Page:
HomeVolume 7July 2022The beautiful life that’s in you

The beautiful life that’s in you

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The beautiful life that’s in you

THOM BOND is a thought leader, peace educator, author, and mediation consultant who is best known for “The Compassion Course.” He’s also the founder and Director of Education for the New York Center for Nonviolent Communication (NVC). In part 2 of this interview, he talks with ELIZABETH DENLEY about his personal experience with NVC, and the associated learning curve.


Q: Can you talk about your journey with NVC? Is it ongoing? Is there an unfolding sense of wonder? Or is it simply a framework? How do you see this whole process?

TB: When we first start the process of integration, we make visitations into the parallel universe. Then, if somehow we can create a new path by practicing over and over and over again, we start seeing a new set of things out there. As one of my students said, it changed her relationship with her husband, her cat, and her plants. I was just like, “Yes, yes, yes! You’ve got it right!”

It’s a never-ending story, a never-ending process. It’s always about, “What else can I learn about life today? What else can I experience that’s happening to me in a life-connected way?” And, when I live in a life-connected way – which means I see the divine energy of life in you – that’s what I’m going to relate to: not the behaviors but the beautiful life that’s in you. It’s not easy, but over time we really start to see beyond the surface.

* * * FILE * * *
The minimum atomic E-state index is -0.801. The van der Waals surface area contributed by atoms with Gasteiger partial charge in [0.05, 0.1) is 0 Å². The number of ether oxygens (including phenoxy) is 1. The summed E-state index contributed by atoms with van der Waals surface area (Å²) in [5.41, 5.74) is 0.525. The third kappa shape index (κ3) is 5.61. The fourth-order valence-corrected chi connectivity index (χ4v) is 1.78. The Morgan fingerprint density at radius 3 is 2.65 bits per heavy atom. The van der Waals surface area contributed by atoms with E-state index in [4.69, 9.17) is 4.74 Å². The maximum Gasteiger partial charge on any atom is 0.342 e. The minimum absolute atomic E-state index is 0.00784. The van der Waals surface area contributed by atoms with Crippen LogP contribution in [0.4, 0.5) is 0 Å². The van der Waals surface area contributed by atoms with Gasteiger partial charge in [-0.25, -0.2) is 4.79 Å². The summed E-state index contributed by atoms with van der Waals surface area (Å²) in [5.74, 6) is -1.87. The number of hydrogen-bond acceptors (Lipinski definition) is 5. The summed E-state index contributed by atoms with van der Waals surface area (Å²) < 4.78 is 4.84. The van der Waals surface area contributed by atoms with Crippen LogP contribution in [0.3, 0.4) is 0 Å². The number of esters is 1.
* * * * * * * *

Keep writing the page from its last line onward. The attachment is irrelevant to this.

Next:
So, you could yell at me, “Thom, you’re a loudmouth. You just love to hear yourself talk. You’re driving me nuts.”
Instead of trying to defend myself, I could say, “Wow, you’re hurting right now. You’re in pain. I’m hearing that. I can only imagine it’s really frustrating for you right now to be here with me. You’d love something to be different.”
If I buy into the outer judgment, then I’m going to say, “No I’m not! What about you?” … and here we go, right?

There’s a way to break that cycle. First is to empathize with myself enough to know what I want in life. Even in the moments when somebody is coming at me I still know what I want. Second, I know how to get through that process: we start with what I call lifting light weights. Don’t work with devastation; work with annoyance, and work your way up to devastation.



Going way back to before I met Marshall Rosenberg, if I think about how many feelings I had then, I would say two – good and bad. Then I picked up his list of feelings, and it blew my mind. I realized, “Wow! I can have such a rich experience if I’m willing to see it. And somebody has given me words for it.” I love that, by the way. I really studied those words, because they were so helpful. Imagine, there’s a feeling called “nettled” versus just “pissed off” or “not happy.”